Woolworths promises protections for trolley collectors

Workers have been exploited and underpaid by the supermarket's contractors in the past

Woolworths promises protections for trolley collectors
The Fair Work Ombudsman has signed a Proactive Compliance Deed with Woolworths Ltd, one of Australia’s two largest supermarket retailers, to ensure that its network of trolley collection services pay their workers properly and meet all workplace obligations.

Under the Deed, Woolworths will require its contractors to keep accurate employment and shift record and audit the employee pay records of businesses tendering for trolley collection contracts.

The agreement helps address the exploitation of vulnerable workers in the trolley collection sector. The FWO has commenced 17 legal proceedings against various trolley collection businesses since 2007.

Fair Work Ombudsman Natalie James said the deed helps address the unlawful practices that have led to widespread exploitation and underpayment of workers within Woolworths’ trolley collection supply chain.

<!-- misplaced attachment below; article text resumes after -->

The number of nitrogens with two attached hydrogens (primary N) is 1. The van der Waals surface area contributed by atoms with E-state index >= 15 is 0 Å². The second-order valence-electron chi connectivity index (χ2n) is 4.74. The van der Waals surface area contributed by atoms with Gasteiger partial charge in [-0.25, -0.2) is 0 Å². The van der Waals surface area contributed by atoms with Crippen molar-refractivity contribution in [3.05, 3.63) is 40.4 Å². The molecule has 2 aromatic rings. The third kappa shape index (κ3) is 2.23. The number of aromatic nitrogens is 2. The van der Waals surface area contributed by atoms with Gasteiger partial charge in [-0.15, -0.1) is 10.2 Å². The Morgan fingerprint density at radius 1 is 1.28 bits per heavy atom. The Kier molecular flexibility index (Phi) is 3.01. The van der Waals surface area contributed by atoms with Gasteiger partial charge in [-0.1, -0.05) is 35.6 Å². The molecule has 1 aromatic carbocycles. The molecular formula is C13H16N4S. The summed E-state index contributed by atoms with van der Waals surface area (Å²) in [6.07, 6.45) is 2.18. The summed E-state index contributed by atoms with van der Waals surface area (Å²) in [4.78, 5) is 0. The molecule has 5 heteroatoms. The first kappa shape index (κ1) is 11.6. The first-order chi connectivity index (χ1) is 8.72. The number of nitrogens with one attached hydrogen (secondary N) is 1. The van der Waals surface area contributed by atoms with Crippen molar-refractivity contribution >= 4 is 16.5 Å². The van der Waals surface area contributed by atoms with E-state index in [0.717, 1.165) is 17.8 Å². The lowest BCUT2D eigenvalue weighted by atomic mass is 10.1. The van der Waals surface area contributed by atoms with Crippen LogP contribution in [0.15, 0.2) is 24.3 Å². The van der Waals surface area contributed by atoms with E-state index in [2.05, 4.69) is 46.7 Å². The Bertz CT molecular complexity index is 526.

The regulator’s June 2016 Inquiry Report into the procurement of trolley collection services at Woolworths sites uncovered patterns of serious non-compliance amongst contractors, with 79 percent of sites found to have compliance issues.

“Our Inquiry found that Woolworths’ existing governance systems were not effective in addressing these issues, contributing to a culture of non-compliance by its contractors,” James said.

“I am pleased that Woolworths has demonstrated its positive commitment to improving its management of contractors by entering into this compliance partnership with the Fair Work Ombudsman.”

Woolworths Head of Facilities Management Trent Mason said the company had worked collaboratively with the Fair Work Ombudsman throughout this process and had already implemented many of the obligations set by the Deed.

“In our experience many workers engaged as trolley collectors are more vulnerable to exploitation by unprincipled contractors as they are often young, from migrant backgrounds and are relatively low-skilled employees,” James said.

In October 2014, Coles entered into an enforceable undertaking with the Fair Work Ombudsman to correct high levels of non-compliance found within its network of trolley collection services.


Related stories:
Investigation reveals extent of trolley worker exploitation
New law passed to ‘protect vulnerable workers’

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